Villanova University’s Marylu Hill, PhD, Receives $210,000 Grant from Teagle Foundation

Dr. Marylu Hill has received a three-year, $210,000 grant from the Teagle Foundation to support her project, “Civitas through Caritas: Cultivating Love, Cultivating Citizens.”

VILLANOVA, PA – Marylu Hill, PhD, director of the Augustine and Culture Seminar and the graduate program in Liberal Studies in Villanova University’s College of Liberal Arts and Sciences, has received a three-year, $210,000 grant from the Teagle Foundation to support her project, “Civitas through Caritas: Cultivating Love, Cultivating Citizens.”

The Augustine and Culture Seminar Program houses Villanova’s core liberal arts foundation course required of all first-year students. “Civitas through Caritas” will be a three-week residential summer program with follow-up monthly sessions throughout the year that provides an opportunity for 16 rising high school seniors from Philadelphia area schools to engage in civic conversation through a foundation in the liberal arts. The program will invite students to explore how the Augustinian values of love and community can impact what it means to be an engaged citizen.

 “Civitas through Caritas” will recruit students who are from under-served and under-represented groups, with significant financial need and other barriers to higher education. The program is designed to encourage the high school students to pursue the liberal arts by supporting them through the college application process as they develop their writing and reading skills, and in one-on-one mentoring in drafting their college applications.

Two Villanova undergraduates and two Villanova professors will work with Dr. Hill as co-facilitators during the summer three-week residential program, and undergraduates will be further integrated into the program during the academic year as tutors and mentors to the high school students.

“This grant is an opportunity for Villanova University to put the Augustinian values of veritas [truth], unitas [community], and caritas [love] into meaningful action beyond the gates of the University,” Dr. Hill said. “This initiative embodies in a modern context the story of Villanova University itself, founded in 1842 to educate the sons of Irish immigrants in a time of virulent anti-immigrant fervor, as demonstrated in the destruction of Olde Saint Augustine’s Church in Philadelphia (which led to the removal of the college to the countryside outside of the city). This history is a powerful reminder of the violence which accompanies the breakdown of civic discourse, and the ongoing challenge of seeking the common good in dialogue across differences.”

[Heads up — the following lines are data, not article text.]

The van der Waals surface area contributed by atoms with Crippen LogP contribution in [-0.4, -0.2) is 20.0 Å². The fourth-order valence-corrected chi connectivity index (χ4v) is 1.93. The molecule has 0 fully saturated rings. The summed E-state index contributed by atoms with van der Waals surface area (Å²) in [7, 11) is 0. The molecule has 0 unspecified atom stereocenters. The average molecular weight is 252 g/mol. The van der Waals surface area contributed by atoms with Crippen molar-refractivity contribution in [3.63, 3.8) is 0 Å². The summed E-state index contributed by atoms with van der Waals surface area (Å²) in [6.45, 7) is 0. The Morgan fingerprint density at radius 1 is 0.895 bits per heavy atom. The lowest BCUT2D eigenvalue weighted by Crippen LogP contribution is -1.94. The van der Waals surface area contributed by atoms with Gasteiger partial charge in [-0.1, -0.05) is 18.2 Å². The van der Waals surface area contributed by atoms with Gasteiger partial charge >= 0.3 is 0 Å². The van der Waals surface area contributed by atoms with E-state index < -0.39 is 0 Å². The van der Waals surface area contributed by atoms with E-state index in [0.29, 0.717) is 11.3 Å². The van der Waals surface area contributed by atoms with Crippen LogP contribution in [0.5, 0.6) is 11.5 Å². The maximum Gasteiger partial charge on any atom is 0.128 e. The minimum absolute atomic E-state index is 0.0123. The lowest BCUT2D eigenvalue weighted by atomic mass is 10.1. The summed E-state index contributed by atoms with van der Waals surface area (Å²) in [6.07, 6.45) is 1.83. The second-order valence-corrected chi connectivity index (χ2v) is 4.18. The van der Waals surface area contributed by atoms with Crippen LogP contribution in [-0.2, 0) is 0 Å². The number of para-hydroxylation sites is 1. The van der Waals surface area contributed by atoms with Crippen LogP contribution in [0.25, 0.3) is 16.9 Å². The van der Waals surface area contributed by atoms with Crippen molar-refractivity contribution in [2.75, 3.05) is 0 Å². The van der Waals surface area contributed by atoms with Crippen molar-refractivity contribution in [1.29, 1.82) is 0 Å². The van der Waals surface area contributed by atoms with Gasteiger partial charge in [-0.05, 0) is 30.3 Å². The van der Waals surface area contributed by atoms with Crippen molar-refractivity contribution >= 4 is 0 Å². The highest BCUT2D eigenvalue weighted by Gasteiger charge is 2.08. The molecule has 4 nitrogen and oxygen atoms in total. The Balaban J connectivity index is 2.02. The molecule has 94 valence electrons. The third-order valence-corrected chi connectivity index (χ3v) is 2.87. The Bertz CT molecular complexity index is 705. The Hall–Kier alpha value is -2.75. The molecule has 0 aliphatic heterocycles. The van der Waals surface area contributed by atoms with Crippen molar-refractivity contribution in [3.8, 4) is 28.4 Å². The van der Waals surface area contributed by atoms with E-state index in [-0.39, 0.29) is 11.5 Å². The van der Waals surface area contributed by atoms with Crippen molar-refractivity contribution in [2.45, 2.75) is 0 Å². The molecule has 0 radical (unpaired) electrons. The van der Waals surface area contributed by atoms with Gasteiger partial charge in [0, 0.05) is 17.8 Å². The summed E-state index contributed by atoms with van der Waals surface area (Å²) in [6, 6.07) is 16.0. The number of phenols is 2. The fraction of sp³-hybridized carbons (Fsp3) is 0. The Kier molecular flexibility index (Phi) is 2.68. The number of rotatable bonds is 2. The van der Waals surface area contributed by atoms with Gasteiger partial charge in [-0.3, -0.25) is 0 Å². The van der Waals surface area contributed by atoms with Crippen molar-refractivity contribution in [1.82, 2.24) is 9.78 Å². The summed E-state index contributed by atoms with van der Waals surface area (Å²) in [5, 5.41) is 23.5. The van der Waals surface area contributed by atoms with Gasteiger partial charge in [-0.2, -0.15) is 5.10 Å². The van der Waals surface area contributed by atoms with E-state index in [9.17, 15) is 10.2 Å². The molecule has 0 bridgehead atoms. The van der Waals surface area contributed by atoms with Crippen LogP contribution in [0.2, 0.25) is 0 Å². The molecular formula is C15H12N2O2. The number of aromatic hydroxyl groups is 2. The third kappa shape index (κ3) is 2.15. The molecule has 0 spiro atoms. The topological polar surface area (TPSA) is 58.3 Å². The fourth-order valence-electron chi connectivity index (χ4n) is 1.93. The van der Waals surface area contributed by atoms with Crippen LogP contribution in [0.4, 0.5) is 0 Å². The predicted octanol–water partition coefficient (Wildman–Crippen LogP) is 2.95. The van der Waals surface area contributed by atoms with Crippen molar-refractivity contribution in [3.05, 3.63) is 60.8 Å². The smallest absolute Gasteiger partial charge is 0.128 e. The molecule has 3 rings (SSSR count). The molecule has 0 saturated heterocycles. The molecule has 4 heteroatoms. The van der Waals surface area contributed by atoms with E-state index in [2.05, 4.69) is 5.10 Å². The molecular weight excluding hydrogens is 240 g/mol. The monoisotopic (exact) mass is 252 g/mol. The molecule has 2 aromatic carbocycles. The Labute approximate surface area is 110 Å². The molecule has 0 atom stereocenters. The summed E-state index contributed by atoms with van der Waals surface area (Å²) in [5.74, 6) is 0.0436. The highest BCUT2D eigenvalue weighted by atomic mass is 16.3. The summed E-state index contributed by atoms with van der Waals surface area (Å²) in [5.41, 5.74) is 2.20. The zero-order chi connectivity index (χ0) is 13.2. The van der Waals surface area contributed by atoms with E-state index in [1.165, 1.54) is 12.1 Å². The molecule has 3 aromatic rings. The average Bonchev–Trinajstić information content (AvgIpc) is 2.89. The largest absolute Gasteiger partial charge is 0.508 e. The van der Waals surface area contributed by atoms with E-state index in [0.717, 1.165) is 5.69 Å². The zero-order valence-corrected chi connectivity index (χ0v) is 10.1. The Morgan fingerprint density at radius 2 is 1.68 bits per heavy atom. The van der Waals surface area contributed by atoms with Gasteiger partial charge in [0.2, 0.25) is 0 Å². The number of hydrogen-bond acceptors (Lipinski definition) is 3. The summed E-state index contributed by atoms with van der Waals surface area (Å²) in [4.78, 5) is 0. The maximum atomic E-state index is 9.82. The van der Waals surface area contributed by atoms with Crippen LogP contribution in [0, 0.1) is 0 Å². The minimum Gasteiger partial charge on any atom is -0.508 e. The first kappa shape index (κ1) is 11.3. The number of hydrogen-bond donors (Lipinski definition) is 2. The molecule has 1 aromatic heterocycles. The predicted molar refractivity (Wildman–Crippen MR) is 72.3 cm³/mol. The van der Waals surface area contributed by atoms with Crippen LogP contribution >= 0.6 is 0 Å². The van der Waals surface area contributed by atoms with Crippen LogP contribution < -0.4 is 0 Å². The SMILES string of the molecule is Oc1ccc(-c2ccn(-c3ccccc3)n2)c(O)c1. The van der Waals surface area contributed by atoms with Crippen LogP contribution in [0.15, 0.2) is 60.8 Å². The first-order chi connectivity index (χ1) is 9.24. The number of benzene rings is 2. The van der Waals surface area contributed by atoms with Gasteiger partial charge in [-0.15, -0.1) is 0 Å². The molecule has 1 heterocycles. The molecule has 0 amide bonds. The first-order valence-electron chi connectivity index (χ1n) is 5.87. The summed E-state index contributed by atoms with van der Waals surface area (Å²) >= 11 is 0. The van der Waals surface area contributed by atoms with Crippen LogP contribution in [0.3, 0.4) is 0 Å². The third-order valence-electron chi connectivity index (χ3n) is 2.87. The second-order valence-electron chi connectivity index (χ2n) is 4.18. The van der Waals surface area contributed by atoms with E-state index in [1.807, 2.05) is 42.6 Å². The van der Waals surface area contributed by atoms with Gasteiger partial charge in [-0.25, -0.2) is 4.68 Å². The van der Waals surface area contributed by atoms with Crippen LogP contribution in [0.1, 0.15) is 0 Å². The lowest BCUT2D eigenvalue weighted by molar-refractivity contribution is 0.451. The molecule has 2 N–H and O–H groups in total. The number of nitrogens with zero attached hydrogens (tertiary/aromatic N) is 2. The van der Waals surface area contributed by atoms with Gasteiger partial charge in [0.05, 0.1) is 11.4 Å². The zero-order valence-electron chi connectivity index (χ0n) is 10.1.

The mission of the Teagle Foundation is to support and strengthen liberal arts education, which it sees as fundamental to meaningful work, effective citizenship and a fulfilling life. Their aim is to serve as a catalyst for the improvement of teaching and learning in the arts and sciences while addressing issues of financial sustainability and accountability in higher education.

Dr. Hill received her doctorate in English literature from the University of Delaware. She has taught in Villanova’s ACS program since 1996.

About Villanova University’s College of Liberal Arts and Sciences: Since its founding in 1842, Villanova University’s College of Liberal Arts and Sciences has cultivated knowledge, understanding and intellectual courage for a purposeful life in a challenging and changing world. With more than 40 majors across the humanities, social sciences and natural sciences, it is the oldest and largest of Villanova’s colleges, serving more than 4,500 undergraduate and graduate students each year. The College is committed to a teacher-scholar model, offering outstanding undergraduate and graduate research opportunities and a rigorous core curriculum that prepares students to become critical thinkers, strong communicators and ethical leaders with a truly global perspective.